At the end of this year, Brexit has cost almost what the UK has paid to the EU in 47 years – Joop

Mark 2406Jan 20. 2020-13: 15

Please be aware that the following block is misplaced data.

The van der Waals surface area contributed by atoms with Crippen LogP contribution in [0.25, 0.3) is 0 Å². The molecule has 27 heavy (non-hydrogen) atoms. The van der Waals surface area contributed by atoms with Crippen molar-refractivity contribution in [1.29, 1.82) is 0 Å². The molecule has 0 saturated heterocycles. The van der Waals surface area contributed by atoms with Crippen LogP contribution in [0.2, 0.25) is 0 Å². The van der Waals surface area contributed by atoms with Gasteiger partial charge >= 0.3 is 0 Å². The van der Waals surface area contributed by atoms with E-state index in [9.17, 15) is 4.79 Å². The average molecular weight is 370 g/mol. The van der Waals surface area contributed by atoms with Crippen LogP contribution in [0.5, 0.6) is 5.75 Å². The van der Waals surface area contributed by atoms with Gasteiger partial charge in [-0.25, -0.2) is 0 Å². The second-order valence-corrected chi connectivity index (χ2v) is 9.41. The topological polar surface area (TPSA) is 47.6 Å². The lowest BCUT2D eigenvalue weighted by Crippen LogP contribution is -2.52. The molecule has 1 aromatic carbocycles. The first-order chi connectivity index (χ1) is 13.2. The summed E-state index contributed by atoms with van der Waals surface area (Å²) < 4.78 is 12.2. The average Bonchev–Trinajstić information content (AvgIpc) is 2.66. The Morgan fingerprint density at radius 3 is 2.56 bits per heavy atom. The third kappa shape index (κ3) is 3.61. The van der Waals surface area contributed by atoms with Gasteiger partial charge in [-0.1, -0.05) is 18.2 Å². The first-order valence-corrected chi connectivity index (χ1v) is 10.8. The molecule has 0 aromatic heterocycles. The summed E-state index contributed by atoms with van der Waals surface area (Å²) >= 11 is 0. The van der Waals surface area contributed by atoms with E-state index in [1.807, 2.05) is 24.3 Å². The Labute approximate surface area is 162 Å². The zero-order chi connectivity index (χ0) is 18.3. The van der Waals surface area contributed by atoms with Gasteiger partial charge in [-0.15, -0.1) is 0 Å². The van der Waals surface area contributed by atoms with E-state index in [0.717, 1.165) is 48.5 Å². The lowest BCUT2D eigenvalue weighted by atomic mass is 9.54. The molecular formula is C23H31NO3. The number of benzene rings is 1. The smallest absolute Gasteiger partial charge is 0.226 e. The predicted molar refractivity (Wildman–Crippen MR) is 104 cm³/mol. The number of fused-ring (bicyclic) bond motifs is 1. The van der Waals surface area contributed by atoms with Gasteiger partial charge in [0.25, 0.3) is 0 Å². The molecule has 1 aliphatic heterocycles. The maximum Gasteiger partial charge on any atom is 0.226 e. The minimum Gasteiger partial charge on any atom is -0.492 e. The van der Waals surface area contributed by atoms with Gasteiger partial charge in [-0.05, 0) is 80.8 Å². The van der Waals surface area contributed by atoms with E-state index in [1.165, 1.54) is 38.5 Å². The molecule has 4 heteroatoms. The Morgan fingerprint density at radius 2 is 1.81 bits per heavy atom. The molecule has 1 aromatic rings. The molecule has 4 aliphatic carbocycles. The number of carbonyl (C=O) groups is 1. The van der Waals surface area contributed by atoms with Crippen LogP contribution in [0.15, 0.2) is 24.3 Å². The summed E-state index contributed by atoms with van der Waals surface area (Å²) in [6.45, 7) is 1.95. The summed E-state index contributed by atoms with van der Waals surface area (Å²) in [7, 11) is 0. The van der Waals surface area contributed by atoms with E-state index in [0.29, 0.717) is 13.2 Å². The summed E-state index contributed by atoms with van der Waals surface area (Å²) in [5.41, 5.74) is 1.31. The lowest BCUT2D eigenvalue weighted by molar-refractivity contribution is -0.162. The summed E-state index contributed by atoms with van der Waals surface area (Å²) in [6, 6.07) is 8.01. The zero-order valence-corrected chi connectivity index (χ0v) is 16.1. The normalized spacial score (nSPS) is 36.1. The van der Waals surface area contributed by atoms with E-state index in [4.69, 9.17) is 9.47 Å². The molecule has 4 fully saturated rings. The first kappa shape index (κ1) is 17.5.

Leaving aside the question of whether Brussels really is a tyrannical power as some have argued, the real question here is whether the British are really gaining freedom by leaving the European Union, or have they just become a puppet of the world’s major powers (EU, US, China, Russia etc.). till then). It is questionable whether they wish to be ‘free’ from the EU, if only because at the moment the British have 0.0 influence on the path to follow precisely because they chose to leave the EU. Instead of regaining control, they just lose control. In order to “reclaim” freedom, one must remain within the EU to try to influence the organization from within. This card has now been delivered, so Brexit is a huge mishap from a freedom standpoint. The truth is that the world is becoming a smaller and smaller place, and this has little to do with supranational organizations like the European Union. It has more to do with technological developments (not least the Internet), and geopolitical issues that do not take into account illusory man-made boundaries. The economy and society as a whole are merging into a larger planet. Thus, sovereignty is something that is increasingly being shared, and that is exactly where the European Union comes in. The EU is specifically about shared influence, and by positioning yourself outside the EU, the UK is only losing influence, prestige and influence. In short, Brexit only harms the sovereignty of the United Kingdom. The mistake is to assume that the European Union is the engine of unification/globalization, while it is an attempt to steer the same globalization in the right direction. Then one can certainly debate whether the way the EU does it is the right way, but no one can deny the need for a supranational political organization like the EU. The truth is that when Brexit does happen, globalization itself will continue, and Britons will deeply regret the entire Brexit farce if they find out that they will have less of a say in the direction globalization is headed. It is clear that globalization has serious consequences for identity, which is increasingly linked to “external” influences. Ultimately people’s identity is something that has fluctuated over the centuries, in the case of Brexit, it is of course no coincidence that older people feel their identity is under pressure, while for younger generations this is not a problem. So I don’t think identity preservation is something where one should listen closely to the sentiments of the younger generations rather than the old, if only because young people have a longer way to go compared to old people. Aside from the fact that Brexit harms the interests of the elderly just as it harms the interests of the young, the interests of the elderly are currently being put before the interests of the young while the opposite should be true. In terms of identity, one should choose Europe if only because most young people in the UK increasingly identify with Europe rather than the UK.

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